We ought to regularly ask, does this practice or that policy, this curriculum or that school reform model really enhance learning or does it just look nice from afar?
For more on this subject, see, The Practice of School Reform: Lessons from Two Centuries. Go to “Books” right here on my website for more information.
The New York State Department of Education reported in August that twenty percent of students in grades three through eight were absent from the annual state test without a “recognized, valid” reason.In New Jersey, nearly fifteen percent of high school juniors refused to take the state exam this spring, according to NJ.com, citing a New Jersey Department of Education memo to Superintendents. In Indiana, the Superintendent of the Year counseled parents to home-school their kids during test week.
In August, the New York Times reported strong “test opt out” movements also in Colorado, Maine, New Mexico, Oregon, Pennsylvania and Washington. United Opt Out, a national umbrella organization will hold a conference in Philadelphia next February. The Opt Out movement is clearly having an impact on the accountability regime that has dominated American education for two decades.
Meanwhile, public officials charged with enforcing test mandates are growing nervous. Their reactions range from denial (New York Governor Andrew Cuomo) to threats (Federal Education Secretary Arne Duncan). On Capitol Hill, Congress is backing off strict testing requirements.
But where do we go from here? The forces against our national testing mania are an odd coalition of libertarians who want “government off my back” along with progressives driven by a vision of education for “the whole child”, and civil rights activists who are split on the merits of testing as a means for addressing inequality.
I believe the way forward is to summon into public prominence the wide array of excellent schools and educational institutions that are virtually waiting in the wings for just this moment. These are institutions that have been pushed to the margins during the last two decades and have quietly, tenaciously, subversively insisted on excellence in the face of the overwhelming industrialization of schools.
If we can inform this opt out moment with the good work being done by such places around portfolios, juried exhibitions and peer review, we stand a chance of moving public education in the direction of high quality teaching and learning for all students. Such practices and the principles that guide them could become the new direction for public education in an emerging post-industrial era. But we need to get the word out. Each of us needs to talk up exemplary schools in our own communities that are already engaged in thoughtful and educationally sound assessment practices.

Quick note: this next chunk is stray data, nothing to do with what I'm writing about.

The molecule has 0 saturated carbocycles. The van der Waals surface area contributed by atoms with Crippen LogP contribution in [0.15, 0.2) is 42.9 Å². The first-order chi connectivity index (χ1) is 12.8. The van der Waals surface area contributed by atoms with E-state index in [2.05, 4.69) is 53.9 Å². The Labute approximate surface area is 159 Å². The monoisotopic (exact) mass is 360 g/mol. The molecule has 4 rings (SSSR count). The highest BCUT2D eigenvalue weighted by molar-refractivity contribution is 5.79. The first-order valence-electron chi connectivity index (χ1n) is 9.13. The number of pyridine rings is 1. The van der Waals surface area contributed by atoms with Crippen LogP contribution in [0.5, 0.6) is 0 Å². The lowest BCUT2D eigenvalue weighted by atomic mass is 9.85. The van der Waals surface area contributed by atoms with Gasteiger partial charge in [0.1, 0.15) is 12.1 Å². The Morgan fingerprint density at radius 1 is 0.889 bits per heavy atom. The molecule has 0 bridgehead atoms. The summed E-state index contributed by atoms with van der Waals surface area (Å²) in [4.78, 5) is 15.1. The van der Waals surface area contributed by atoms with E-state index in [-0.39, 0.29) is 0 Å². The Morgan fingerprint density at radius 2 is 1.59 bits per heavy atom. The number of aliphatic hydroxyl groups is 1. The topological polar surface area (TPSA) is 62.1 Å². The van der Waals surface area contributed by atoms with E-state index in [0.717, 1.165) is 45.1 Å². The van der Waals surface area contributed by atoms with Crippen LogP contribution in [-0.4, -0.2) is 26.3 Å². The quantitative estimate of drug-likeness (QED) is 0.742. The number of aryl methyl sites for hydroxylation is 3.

To help move the conversation along, here are three such schools in my neck of the woods:
Mission Hill School (www.missionhillschool.org) a Boston public pilot school (K-8)
University Park Campus School (www.universitypark.worcesterschools.org) a Worcester public secondary school
Francis W. Parker Charter Essential School (www.theparkerschool.org) a public secondary charter school in Central Massachusetts
There are also organizations that support good work. Here are two examples.
The Coalition of Essential Schools (www.essentialschools.org)
The New York Performance Standards Consortium (http://performanceassessment.org/)
Please do your part by getting the word out about great schools that you know.
We need a social movement to re-make our public schools as an engine of democracy, a source of economic uplift for all our youth, a lever for social justice, and places of joyful learning. We can do this!
Much has been written about the factory-like nature of modern schools and how public schools, co-emergent in the nineteenth century with the industrial revolution, took their organizational cue from the dominant mode of economic production: the assembly line. There’s also a widespread recognition that we need to move beyond the factory model, though, as a society, we lack the resolve to take action. We’re stuck.